Legal lens: Parents can expect to see more liability waivers for summer camps
The Brown & Crouppen Legal Lens takes a closer look at day-to-day legal issues and gives you a better understanding of topics that may affect you.
ST. LOUIS – Signing disclaimers is nothing new, but following the experiences of the COVID pandemic, it seems more and more companies are demanding them.
With children going to summer camp, parents have to face the issue of signing these same waivers.
âWe see a lot of summer camps requiring parents to sign disclaimers. It always has been, but not since the start of the pandemic, âsaid Andrea McNairy, Managing Attorney at Brown & Crouppen.
What sort of things do you see? Does that include vaccinations or something else?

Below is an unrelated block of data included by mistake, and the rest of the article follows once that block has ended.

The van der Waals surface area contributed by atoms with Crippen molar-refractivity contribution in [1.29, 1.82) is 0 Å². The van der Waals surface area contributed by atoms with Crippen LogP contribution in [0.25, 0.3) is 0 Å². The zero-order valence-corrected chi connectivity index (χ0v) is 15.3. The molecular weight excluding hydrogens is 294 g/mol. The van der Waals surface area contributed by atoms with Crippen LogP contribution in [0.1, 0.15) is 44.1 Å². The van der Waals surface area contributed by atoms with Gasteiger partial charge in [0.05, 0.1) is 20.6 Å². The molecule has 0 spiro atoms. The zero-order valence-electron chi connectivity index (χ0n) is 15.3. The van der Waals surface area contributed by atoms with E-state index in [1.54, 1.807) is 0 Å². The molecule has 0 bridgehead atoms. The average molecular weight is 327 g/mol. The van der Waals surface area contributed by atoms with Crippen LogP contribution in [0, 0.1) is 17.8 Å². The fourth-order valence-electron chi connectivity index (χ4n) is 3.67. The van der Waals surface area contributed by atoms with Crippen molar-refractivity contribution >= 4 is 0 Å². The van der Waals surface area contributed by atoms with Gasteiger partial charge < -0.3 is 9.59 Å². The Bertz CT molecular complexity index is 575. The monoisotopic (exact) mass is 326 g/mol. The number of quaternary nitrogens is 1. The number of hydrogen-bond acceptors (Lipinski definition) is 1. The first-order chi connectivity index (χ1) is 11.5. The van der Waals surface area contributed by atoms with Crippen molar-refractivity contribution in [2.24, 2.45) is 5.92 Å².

âThis includes going out of summer camp. Really, it’s for any outing you could find, like a gym membership or a trampoline facility, to get your kids to go to a birthday party, âshe said. “What are releases, they usually contain a waiver or clause that releases (the company) from any future liability for injuries.”
But what if the place is careless? What kind of rights do families have with this?
“Wellâ¦ private companies can require them, but the law governs what can and cannot be published, so I always advise parents to keep a copy of the release and read it before signing it.” McNairy said.
So any business can say âyou have to sign thisâ or you can’t have your kids in our camp?
âCorrect. Each state has different laws on whether a state can let a parent release a minor through a disclaimer,â McNairy said. âIllinois, no; Missouri has more discretion. allowed some waivers, but even then there is a test whether it is against public order, what is published is gross negligence, so each waiver of liability is very unique.
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